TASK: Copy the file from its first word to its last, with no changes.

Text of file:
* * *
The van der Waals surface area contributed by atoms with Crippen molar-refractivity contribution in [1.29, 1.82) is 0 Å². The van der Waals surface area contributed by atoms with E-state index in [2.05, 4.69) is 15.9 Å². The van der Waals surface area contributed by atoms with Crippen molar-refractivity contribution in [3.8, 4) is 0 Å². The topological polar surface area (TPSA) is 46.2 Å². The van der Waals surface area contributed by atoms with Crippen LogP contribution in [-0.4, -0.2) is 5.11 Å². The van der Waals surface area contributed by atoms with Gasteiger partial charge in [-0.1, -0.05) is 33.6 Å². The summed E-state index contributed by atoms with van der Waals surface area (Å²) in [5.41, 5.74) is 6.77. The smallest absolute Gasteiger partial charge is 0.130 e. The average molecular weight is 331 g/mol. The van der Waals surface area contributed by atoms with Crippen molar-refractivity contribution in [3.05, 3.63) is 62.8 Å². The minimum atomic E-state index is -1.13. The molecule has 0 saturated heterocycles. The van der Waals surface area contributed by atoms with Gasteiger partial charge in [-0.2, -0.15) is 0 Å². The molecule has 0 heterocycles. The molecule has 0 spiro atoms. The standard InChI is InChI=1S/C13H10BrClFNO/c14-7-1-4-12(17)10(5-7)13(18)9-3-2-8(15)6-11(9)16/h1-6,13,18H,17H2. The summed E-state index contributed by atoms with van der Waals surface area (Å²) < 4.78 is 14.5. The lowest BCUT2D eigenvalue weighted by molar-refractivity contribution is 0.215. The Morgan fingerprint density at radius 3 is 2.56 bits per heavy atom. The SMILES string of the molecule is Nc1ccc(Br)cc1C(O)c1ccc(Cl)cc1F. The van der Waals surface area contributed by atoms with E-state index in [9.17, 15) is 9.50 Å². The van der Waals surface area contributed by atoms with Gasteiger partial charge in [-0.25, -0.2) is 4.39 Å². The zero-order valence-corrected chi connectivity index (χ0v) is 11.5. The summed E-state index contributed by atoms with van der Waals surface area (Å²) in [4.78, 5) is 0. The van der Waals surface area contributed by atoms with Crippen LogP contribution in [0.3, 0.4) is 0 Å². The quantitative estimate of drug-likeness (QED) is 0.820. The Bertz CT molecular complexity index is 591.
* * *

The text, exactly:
The van der Waals surface area contributed by atoms with Crippen molar-refractivity contribution in [1.29, 1.82) is 0 Å². The van der Waals surface area contributed by atoms with E-state index in [2.05, 4.69) is 15.9 Å². The van der Waals surface area contributed by atoms with Crippen molar-refractivity contribution in [3.8, 4) is 0 Å². The topological polar surface area (TPSA) is 46.2 Å². The van der Waals surface area contributed by atoms with Crippen LogP contribution in [-0.4, -0.2) is 5.11 Å². The van der Waals surface area contributed by atoms with Gasteiger partial charge in [-0.1, -0.05) is 33.6 Å². The summed E-state index contributed by atoms with van der Waals surface area (Å²) in [5.41, 5.74) is 6.77. The smallest absolute Gasteiger partial charge is 0.130 e. The average molecular weight is 331 g/mol. The van der Waals surface area contributed by atoms with Crippen molar-refractivity contribution in [3.05, 3.63) is 62.8 Å². The minimum atomic E-state index is -1.13. The molecule has 0 saturated heterocycles. The van der Waals surface area contributed by atoms with Gasteiger partial charge in [-0.2, -0.15) is 0 Å². The molecule has 0 heterocycles. The molecule has 0 spiro atoms. The standard InChI is InChI=1S/C13H10BrClFNO/c14-7-1-4-12(17)10(5-7)13(18)9-3-2-8(15)6-11(9)16/h1-6,13,18H,17H2. The summed E-state index contributed by atoms with van der Waals surface area (Å²) < 4.78 is 14.5. The lowest BCUT2D eigenvalue weighted by molar-refractivity contribution is 0.215. The Morgan fingerprint density at radius 3 is 2.56 bits per heavy atom. The SMILES string of the molecule is Nc1ccc(Br)cc1C(O)c1ccc(Cl)cc1F. The van der Waals surface area contributed by atoms with E-state index in [9.17, 15) is 9.50 Å². The van der Waals surface area contributed by atoms with Gasteiger partial charge in [-0.25, -0.2) is 4.39 Å². The zero-order valence-corrected chi connectivity index (χ0v) is 11.5. The summed E-state index contributed by atoms with van der Waals surface area (Å²) in [4.78, 5) is 0. The van der Waals surface area contributed by atoms with Crippen LogP contribution in [0.3, 0.4) is 0 Å². The quantitative estimate of drug-likeness (QED) is 0.820. The Bertz CT molecular complexity index is 591.